Permaculture is an ecological gardening technique that is “ancient yet cutting-edge technology”. Author Christopher Shein teaches gardeners both novice and experienced how to apply permaculture to vegetable gardens in The Vegetable Gardener’s Guide to Permaculture.
Permaculture relies on careful design to put plants into mutually beneficial groupings in the garden. These groups, called guilds, create maximum edible yield in whatever size space you have.
The author begins the book with a description of permaculture for those who are unfamiliar and then goes into more detail. He lists twelve principles of permaculture:
- Observe and interact. Look at all the qualities of your site – where the sunlight and shadows fall during the year, how water runs off the land, and much more.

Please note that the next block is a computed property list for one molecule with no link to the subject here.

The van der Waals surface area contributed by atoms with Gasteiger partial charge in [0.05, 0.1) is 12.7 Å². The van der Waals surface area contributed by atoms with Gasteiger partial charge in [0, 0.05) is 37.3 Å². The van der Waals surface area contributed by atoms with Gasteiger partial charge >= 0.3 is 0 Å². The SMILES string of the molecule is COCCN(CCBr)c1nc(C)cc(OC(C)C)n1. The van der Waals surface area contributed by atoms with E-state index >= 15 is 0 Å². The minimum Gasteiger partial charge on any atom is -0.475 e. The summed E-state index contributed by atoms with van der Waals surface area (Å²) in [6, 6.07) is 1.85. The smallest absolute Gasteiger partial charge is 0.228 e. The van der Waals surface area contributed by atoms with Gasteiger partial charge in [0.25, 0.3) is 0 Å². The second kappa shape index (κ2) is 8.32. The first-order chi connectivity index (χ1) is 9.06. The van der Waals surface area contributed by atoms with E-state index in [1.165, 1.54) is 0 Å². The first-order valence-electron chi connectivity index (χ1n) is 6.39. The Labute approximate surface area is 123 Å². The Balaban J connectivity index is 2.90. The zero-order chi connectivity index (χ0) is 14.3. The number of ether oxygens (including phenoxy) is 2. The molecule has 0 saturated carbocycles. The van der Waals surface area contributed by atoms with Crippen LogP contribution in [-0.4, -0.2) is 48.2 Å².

- Catch and store energy. Energy includes sun, water, labor, etc.
- Obtain a yield. You probably wouldn’t be gardening if you didn’t want a yield.
- Apply self-regulation and respond to feedback. If plants fail to thrive in a particular area, ask why. Is it the sunlight, air flow, soil quality?
- Use renewable resources.
- Produce no waste. Planning ahead can reduce the amount of material discarded.
- Design from pattern to details.
- Integrate rather than segregate. This goes back to the idea of growing in guilds.
- Use small and slow solutions.
- Use and value diversity.
Each principle is elaborated on throughout the book. Specific examples are shown for designing gardens of several types, from a balcony garden to an acre.
Nearly half the book talks about specific vegetables and how they are used in the permaculture garden. Most of the foods will be familiar, such as lettuce, tomatoes, oregano. Some will probably be less familiar. The tree tomato really caught my fancy.
The Vegetable Gardener’s Guide to Permaculture: Creating an Edible Ecosystem is available on Amazon for about $18.50 paperback or $12 on Kindle. It’s an excellent resource for planning a well-integrated garden.